‘It’s too calm now that you’re gone’
The late casserole pioneer, Anthony “Muffman” Williams, lived, breathed, ate, and slept from the casserole. He brought young people to the steelpan and his legacy must be continued.
Speaking at his funeral Thursday, family friend Kenneth Clarke said Williams, born June 24, 1931 at Port of Spain General Hospital to parents Carmen Roberts and Oscar Williams, was a humble, mysterious youngster. and helpful.
Clarke said Williams was self-taught as a welder, bricklayer and carpenter, who worked as a carpenter for the Department of Public Works in Laventille. He said Williams redesigned his Nepal Street home in 1958 by making his own mold for making blocks, and part of the reason for the redesign was that he wanted his grandmother Hilda to live a happy life.
“Tony was introduced to pan in 1944 at the age of 13. He became a ping-pong ace or tenor pan player and made his first tenor pan with an about eight inch cookie tin with eight notes, and played the first part of Mary Had a Little Lamb. .
Clarke said Williams joined the Nob Hill Steel Band in 1946, before joining the Sun Valley Steel Band the same year. In 1950 he became a member of the Northern Stars after Sun Valley frontman Felix Roach decided to leave Sun Valley. Northern Stars moved to Kandahar / Bombay Street, eventually changing its name to North Stars after the 1951 Carnival because the name was too big to fit on the jerseys.
He said that in 1951, Williams was chosen as one of two members of his group to form the Trinidad All Steel Percussion Orchestra (TASPO).
“The Steelband Association, in order to curb the fighting steel band riots, decided to send a steelband to the England Festival and asked each steelband to send two representatives. Of this list, only one remains alive at the moment. Tony played a tenor boom, the equivalent of a triple-butted guitar, made from a biscuit drum. He changed it into a barrel of oil, producing a different tonal improvisation. During this tour, Lieutenant Griffith presented them with 12 notes. As they were all tuners and musicians, the transition to a full chromatic scale was not a challenge.
Clarke said the experience was productive as they created an evolution in the steelpan. Upon returning from the tour, North Stars moved to 59 Bombay Street.
“He continued his innovations in the development of the instrument, creating a massive movement in Kandahar and the areas surrounding St James. The majority of people got involved and changed the concept of the long-standing bad-john-ism built into pan-men, bringing discipline and respect, great players of all ages. People have become tuners because of him. Everyone respected him.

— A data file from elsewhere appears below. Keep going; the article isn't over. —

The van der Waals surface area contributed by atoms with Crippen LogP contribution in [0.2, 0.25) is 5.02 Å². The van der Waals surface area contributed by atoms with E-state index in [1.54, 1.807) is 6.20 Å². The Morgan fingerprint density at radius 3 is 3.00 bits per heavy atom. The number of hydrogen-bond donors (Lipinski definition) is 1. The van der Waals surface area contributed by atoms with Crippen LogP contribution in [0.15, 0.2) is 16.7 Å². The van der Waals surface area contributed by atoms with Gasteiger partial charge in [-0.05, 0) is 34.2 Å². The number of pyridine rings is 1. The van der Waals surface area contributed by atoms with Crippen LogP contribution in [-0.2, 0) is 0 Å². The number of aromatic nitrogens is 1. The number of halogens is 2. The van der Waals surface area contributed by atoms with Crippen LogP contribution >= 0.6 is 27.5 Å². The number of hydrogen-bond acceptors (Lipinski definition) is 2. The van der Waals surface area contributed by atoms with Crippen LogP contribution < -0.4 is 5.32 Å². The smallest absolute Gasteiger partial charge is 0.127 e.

Williams developed the steelpan spiderweb in 1953, which is in use today, where notes are placed in fourths and fifths with octaves below each note. He then created the double strumming pan and the double guitar pan. Clarke said Williams has made improvements to various ranges of saucepans.
Clarke said Williams worked with many other bands and that in 1955 he got involved in the tenor pan and was instrumental in moving from hanging pan around the neck to being played on stands and then on wheels.
The group became the Pan Am Jet North Stars when the airline began sponsoring the group. The group placed first in Panorama in 1963 with Dan is the Man in the Van, Panorama’s first song. The group toured the Caribbean to Jamaica, Antigua and other islands, as part of Pan Am’s marketing strategy to attract tourists to Trinidad. In 1964, the group was invited to take a historic tour of the United States, where they participated in the Macy’s Day Parade and appeared on the Ed Sullivan Show.
Clarke called on policymakers to continue Williams’ legacy by establishing a pan research and innovation center in TT, and also to work on marketing the pan as being from TT.
Pan Trinbago Vice President Keith Simpson offered his condolences to Williams’ family and friends, especially longtime parent and caregiver Yoland Thomas. He thanked the Big 5 steelbands who had helped with the funeral. He said Pan Trinbago will have a memorial for Williams in 2022.
He said Williams was awarded the Chaconia Medal (gold) in 1992 and the Order of the Republic of TT, presented by President George Maxwell Richards in 2008. In 2016, he received the Honorary Doctor of Letters (DLitt) from UWI for inspired innovation. , and for its national, regional and global contributions in the field of culture.
His daughter Shermika Thomas said Williams was always grateful for everything he received.
“The house is so quiet with you leaving. I walked past your room so many times and peeked inside, forgetting you weren’t there. You believed that knowledge and ideas should never be kept to yourself. Not a second goes by that you don’t think about yourself. As we rest you, may you rest in peace.
The funeral concluded with musical tributes from Duvonne Stewart, Dr. Len Boogsie Sharpe, Clarke and the Caribbean Steel Pan Connection.
Williams was 90 years old and died of complications from covid19 on December 21, 2021. The service took place at Lee’s Funeral Directors, Eastern Main Road, St Augustine and Williams was cremated at St James’s Crematorium, Long Circular Road.